WHY THE CROSS AS FOCUS?  IT PRODUCES A LASTING CHANGE FROM WAVERING TO COMMITMENT

How often in my past life had my wounded, tormented heart taken wings for God from whom it had turned away!
… I could then, and also on some other instance, perceive the difference. Never was my soul more satisfied, never did it feel such happiness

Retreat Journal, December 1814, O.W. XV n.130

What God-choices had Eugene made in his life? At the College of Nobles the 9 year-old had received first communion and confirmation and manifested a lively sense of faith. In Venice, his admiration for Don Bartolo, and all he received from this family, would almost not have given Eugene any choice but to adhere to the strict religious expectations required of him. The way in which he lost his religious fervor in Palermo and in the initial years of his return to Aix, makes one wonder at how deeply he had integrated it as a child and adolescent. As time passed in Aix and he became disenchanted with his lifestyle, the solid foundations received in Turin and by Don Bartolo appear to re-emerge. We see the young adult now making adult decisions and choices and making this foundation his own. He needed the “sight of the cross” with its conviction of the enduring love of God for him to be the impulse to say his definitive “yes” and never turn back.

Seven years later he continued to affirm: “Never was my soul more satisfied, never did it feel such happiness.” It was a serenity that would never leave him, and would become the goal of his missionary life: to lead others the “sight of the cross” and to his same experience of resurrection serenity and conviction, regardless of difficult circumstances.

Eugene’s ministry and invitation continues to you and to me today. If we allow him to lead us constantly to the sight of the cross, his same experience of resurrection serenity and conviction will be ours, regardless of difficult circumstances.

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“Through the eyes of our crucified Savior we see the world which he redeemed with his blood, desiring that those in whom he continues to suffer will know also the power of his resurrection”  C4

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One Response to WHY THE CROSS AS FOCUS?  IT PRODUCES A LASTING CHANGE FROM WAVERING TO COMMITMENT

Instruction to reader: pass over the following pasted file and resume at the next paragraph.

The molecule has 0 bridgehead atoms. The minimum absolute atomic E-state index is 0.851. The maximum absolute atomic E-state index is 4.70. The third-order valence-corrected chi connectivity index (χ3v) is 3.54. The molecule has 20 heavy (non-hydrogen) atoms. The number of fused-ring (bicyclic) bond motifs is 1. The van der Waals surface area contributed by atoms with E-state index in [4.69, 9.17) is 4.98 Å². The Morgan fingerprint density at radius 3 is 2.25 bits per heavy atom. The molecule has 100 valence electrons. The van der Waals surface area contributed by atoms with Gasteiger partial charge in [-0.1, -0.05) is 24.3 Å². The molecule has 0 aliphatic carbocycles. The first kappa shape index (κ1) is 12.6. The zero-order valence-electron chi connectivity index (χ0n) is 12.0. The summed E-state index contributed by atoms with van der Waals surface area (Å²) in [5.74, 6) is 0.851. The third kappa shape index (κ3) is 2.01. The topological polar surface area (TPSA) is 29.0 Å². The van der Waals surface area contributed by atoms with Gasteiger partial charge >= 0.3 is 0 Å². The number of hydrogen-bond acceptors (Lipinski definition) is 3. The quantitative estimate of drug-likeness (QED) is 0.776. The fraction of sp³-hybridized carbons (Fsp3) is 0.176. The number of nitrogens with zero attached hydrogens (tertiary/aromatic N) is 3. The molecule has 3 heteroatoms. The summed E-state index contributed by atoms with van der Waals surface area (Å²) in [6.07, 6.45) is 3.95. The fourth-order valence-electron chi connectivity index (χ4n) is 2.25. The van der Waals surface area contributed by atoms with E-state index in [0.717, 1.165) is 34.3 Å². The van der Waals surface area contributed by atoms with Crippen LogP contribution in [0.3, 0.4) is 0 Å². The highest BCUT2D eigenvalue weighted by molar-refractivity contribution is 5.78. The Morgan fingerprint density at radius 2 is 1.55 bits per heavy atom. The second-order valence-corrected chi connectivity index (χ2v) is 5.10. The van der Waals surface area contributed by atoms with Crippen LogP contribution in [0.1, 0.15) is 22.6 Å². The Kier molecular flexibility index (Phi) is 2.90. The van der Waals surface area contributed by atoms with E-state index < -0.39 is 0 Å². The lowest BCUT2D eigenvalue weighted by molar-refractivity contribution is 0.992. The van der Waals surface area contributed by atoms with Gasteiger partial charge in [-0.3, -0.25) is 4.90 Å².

1. Eleanor Rabnett, Oblate Associate says:

    I sit in awe and wonder – the power, the life, the invitation that the sight of the Cross has upon us. It is never forced upon us and yet once experienced we are utterly powerless to ignore or reject it. It becomes somehow an integral part of who and what we are bringing humbleness as it sears our very souls and then takes up residence in our being. Transformation that never ends.

    Frank has written “He needed the “sight of the cross” with its conviction of the enduring love of God for him to be the impulse to say his definitive ‘yes’ and never turn back.” That my God should die for me! That I gather the God-given courage to look up and into and through the eyes of my crucified Saviour, knowing somehow that I am in the midst of being forever changed!

    I think of past Good Fridays, where I was able to be a part of a small group (for it can never be done alone by only one’s self) who carried a large wooden cross up the from the back of the church to the front and then held it so that others could come and adore, reverence, touch it. The simple memory of this brings tears to my eyes for it was a gift of such magnitude to be able to hold that cross for others, it was so very humbling that it caused me to look through transformed eyes at each and every person as they approached the cross. I felt myself filled with a love that was not my own, something much greater than I could ever hold. What started as “I” became “we”.

    How strange it is that God should give to me, to us, the gift of Eugene and yet it is not strange at all. This beloved saint who opened his heart for all, opened the door of his heart’s family where my own small heart could find a home. I think of the image of that statue of Eugene at the General House in Rome where he appears to be striding forward with one hand holding the cross and reaching out as he seems to move forward. I am, in my mind’s eye walking beside, behind him, wearing my small cross, not moving so purposely as Eugene but standing tall in the dignity and beauty that only living with that cross can bring.

    And so today begins as we move forward, our beings greeting the day as we see through the eyes of our crucified Saviour.

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